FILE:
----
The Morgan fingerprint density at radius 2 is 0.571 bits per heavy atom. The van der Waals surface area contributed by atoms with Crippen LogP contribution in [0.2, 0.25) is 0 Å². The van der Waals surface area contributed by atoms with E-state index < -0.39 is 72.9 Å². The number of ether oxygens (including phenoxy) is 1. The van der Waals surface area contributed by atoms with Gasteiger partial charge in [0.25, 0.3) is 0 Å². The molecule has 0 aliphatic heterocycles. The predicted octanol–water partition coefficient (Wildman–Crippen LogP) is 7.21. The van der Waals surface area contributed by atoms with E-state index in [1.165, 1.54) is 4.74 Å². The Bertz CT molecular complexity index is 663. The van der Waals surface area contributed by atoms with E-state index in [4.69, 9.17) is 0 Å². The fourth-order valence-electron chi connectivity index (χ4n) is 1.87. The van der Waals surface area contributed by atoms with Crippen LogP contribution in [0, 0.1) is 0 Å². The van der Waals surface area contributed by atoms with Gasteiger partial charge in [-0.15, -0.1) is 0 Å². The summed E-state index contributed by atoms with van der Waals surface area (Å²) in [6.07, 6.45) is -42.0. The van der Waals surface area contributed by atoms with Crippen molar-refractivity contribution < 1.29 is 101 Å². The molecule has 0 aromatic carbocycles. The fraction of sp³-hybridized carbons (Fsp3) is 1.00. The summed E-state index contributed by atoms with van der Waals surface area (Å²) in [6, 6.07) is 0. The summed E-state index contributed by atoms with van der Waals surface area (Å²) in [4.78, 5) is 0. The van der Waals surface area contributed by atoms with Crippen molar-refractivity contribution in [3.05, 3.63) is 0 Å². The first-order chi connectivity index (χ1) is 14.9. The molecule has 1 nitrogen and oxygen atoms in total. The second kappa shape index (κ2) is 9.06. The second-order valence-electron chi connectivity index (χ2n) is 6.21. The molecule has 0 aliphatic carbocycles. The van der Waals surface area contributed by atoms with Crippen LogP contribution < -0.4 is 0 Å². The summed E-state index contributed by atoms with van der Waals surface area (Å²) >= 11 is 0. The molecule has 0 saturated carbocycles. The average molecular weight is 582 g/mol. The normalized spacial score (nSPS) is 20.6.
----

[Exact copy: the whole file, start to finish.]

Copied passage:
The Morgan fingerprint density at radius 2 is 0.571 bits per heavy atom. The van der Waals surface area contributed by atoms with Crippen LogP contribution in [0.2, 0.25) is 0 Å². The van der Waals surface area contributed by atoms with E-state index < -0.39 is 72.9 Å². The number of ether oxygens (including phenoxy) is 1. The van der Waals surface area contributed by atoms with Gasteiger partial charge in [0.25, 0.3) is 0 Å². The molecule has 0 aliphatic heterocycles. The predicted octanol–water partition coefficient (Wildman–Crippen LogP) is 7.21. The van der Waals surface area contributed by atoms with E-state index in [1.165, 1.54) is 4.74 Å². The Bertz CT molecular complexity index is 663. The van der Waals surface area contributed by atoms with E-state index in [4.69, 9.17) is 0 Å². The fourth-order valence-electron chi connectivity index (χ4n) is 1.87. The van der Waals surface area contributed by atoms with Crippen LogP contribution in [0, 0.1) is 0 Å². The van der Waals surface area contributed by atoms with Gasteiger partial charge in [-0.15, -0.1) is 0 Å². The summed E-state index contributed by atoms with van der Waals surface area (Å²) in [6.07, 6.45) is -42.0. The van der Waals surface area contributed by atoms with Crippen molar-refractivity contribution < 1.29 is 101 Å². The molecule has 0 aromatic carbocycles. The fraction of sp³-hybridized carbons (Fsp3) is 1.00. The summed E-state index contributed by atoms with van der Waals surface area (Å²) in [6, 6.07) is 0. The summed E-state index contributed by atoms with van der Waals surface area (Å²) in [4.78, 5) is 0. The van der Waals surface area contributed by atoms with Crippen molar-refractivity contribution in [3.05, 3.63) is 0 Å². The first-order chi connectivity index (χ1) is 14.9. The molecule has 1 nitrogen and oxygen atoms in total. The second kappa shape index (κ2) is 9.06. The second-order valence-electron chi connectivity index (χ2n) is 6.21. The molecule has 0 aliphatic carbocycles. The van der Waals surface area contributed by atoms with Crippen LogP contribution < -0.4 is 0 Å². The summed E-state index contributed by atoms with van der Waals surface area (Å²) >= 11 is 0. The molecule has 0 saturated carbocycles. The average molecular weight is 582 g/mol. The normalized spacial score (nSPS) is 20.6.